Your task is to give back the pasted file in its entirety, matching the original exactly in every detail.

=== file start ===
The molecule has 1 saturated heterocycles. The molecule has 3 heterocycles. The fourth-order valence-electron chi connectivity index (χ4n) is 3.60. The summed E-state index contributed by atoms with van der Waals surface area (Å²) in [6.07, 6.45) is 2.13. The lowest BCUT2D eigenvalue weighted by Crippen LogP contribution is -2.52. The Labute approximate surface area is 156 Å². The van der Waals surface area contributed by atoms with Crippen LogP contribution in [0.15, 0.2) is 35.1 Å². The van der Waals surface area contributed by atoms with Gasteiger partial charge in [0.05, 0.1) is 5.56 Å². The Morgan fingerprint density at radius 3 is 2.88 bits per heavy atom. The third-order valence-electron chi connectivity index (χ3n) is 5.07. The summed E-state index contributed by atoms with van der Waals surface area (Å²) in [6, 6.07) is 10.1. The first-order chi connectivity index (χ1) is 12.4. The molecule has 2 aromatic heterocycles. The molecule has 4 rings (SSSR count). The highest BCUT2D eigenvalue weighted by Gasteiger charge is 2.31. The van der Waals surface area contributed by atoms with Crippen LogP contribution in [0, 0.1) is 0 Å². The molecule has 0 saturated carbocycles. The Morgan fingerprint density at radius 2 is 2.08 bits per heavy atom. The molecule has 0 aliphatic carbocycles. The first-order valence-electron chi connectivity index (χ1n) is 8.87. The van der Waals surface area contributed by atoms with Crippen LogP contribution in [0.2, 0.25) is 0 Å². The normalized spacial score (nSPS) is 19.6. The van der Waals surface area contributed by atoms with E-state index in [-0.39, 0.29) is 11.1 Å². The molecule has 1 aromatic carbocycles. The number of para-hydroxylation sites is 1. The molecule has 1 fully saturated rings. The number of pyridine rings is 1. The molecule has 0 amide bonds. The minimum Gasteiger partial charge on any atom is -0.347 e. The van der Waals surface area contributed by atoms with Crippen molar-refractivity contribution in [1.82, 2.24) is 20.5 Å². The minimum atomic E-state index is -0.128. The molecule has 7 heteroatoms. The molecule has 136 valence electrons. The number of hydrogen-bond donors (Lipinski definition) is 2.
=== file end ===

The molecule has 1 saturated heterocycles. The molecule has 3 heterocycles. The fourth-order valence-electron chi connectivity index (χ4n) is 3.60. The summed E-state index contributed by atoms with van der Waals surface area (Å²) in [6.07, 6.45) is 2.13. The lowest BCUT2D eigenvalue weighted by Crippen LogP contribution is -2.52. The Labute approximate surface area is 156 Å². The van der Waals surface area contributed by atoms with Crippen LogP contribution in [0.15, 0.2) is 35.1 Å². The van der Waals surface area contributed by atoms with Gasteiger partial charge in [0.05, 0.1) is 5.56 Å². The Morgan fingerprint density at radius 3 is 2.88 bits per heavy atom. The third-order valence-electron chi connectivity index (χ3n) is 5.07. The summed E-state index contributed by atoms with van der Waals surface area (Å²) in [6, 6.07) is 10.1. The first-order chi connectivity index (χ1) is 12.4. The molecule has 2 aromatic heterocycles. The molecule has 4 rings (SSSR count). The highest BCUT2D eigenvalue weighted by Gasteiger charge is 2.31. The van der Waals surface area contributed by atoms with Crippen LogP contribution in [0, 0.1) is 0 Å². The molecule has 0 saturated carbocycles. The Morgan fingerprint density at radius 2 is 2.08 bits per heavy atom. The molecule has 0 aliphatic carbocycles. The first-order valence-electron chi connectivity index (χ1n) is 8.87. The van der Waals surface area contributed by atoms with Crippen LogP contribution in [0.2, 0.25) is 0 Å². The normalized spacial score (nSPS) is 19.6. The van der Waals surface area contributed by atoms with E-state index in [-0.39, 0.29) is 11.1 Å². The molecule has 1 aromatic carbocycles. The number of para-hydroxylation sites is 1. The molecule has 1 fully saturated rings. The number of pyridine rings is 1. The molecule has 0 amide bonds. The minimum Gasteiger partial charge on any atom is -0.347 e. The van der Waals surface area contributed by atoms with Crippen molar-refractivity contribution in [1.82, 2.24) is 20.5 Å². The minimum atomic E-state index is -0.128. The molecule has 7 heteroatoms. The molecule has 136 valence electrons. The number of hydrogen-bond donors (Lipinski definition) is 2.